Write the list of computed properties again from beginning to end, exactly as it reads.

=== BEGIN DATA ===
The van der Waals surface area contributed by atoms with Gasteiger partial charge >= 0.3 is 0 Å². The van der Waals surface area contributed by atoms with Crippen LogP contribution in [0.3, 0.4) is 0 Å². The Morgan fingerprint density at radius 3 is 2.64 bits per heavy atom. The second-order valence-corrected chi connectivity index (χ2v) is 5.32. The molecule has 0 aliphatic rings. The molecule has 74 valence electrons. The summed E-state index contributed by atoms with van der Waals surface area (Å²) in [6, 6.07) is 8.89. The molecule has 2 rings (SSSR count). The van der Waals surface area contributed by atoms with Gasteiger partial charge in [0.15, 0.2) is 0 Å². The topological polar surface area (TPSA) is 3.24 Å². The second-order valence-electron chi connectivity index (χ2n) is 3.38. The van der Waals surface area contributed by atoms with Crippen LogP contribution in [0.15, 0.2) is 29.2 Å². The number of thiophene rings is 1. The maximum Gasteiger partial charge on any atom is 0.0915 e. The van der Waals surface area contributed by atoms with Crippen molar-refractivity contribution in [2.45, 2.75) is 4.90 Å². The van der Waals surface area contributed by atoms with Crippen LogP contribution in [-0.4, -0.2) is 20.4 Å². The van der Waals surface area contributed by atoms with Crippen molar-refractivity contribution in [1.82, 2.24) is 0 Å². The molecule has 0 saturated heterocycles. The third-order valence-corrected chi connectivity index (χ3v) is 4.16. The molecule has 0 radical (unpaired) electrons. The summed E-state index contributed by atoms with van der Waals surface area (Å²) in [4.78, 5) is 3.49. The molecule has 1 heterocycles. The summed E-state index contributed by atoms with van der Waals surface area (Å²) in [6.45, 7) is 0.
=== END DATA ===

The van der Waals surface area contributed by atoms with Gasteiger partial charge >= 0.3 is 0 Å². The van der Waals surface area contributed by atoms with Crippen LogP contribution in [0.3, 0.4) is 0 Å². The Morgan fingerprint density at radius 3 is 2.64 bits per heavy atom. The second-order valence-corrected chi connectivity index (χ2v) is 5.32. The molecule has 0 aliphatic rings. The molecule has 74 valence electrons. The summed E-state index contributed by atoms with van der Waals surface area (Å²) in [6, 6.07) is 8.89. The molecule has 2 rings (SSSR count). The van der Waals surface area contributed by atoms with Gasteiger partial charge in [0.15, 0.2) is 0 Å². The topological polar surface area (TPSA) is 3.24 Å². The second-order valence-electron chi connectivity index (χ2n) is 3.38. The van der Waals surface area contributed by atoms with Crippen LogP contribution in [0.15, 0.2) is 29.2 Å². The number of thiophene rings is 1. The maximum Gasteiger partial charge on any atom is 0.0915 e. The van der Waals surface area contributed by atoms with Crippen molar-refractivity contribution in [2.45, 2.75) is 4.90 Å². The van der Waals surface area contributed by atoms with Crippen LogP contribution in [-0.4, -0.2) is 20.4 Å². The van der Waals surface area contributed by atoms with Crippen molar-refractivity contribution in [1.82, 2.24) is 0 Å². The molecule has 0 saturated heterocycles. The third-order valence-corrected chi connectivity index (χ3v) is 4.16. The molecule has 0 radical (unpaired) electrons. The summed E-state index contributed by atoms with van der Waals surface area (Å²) in [4.78, 5) is 3.49. The molecule has 1 heterocycles. The summed E-state index contributed by atoms with van der Waals surface area (Å²) in [6.45, 7) is 0.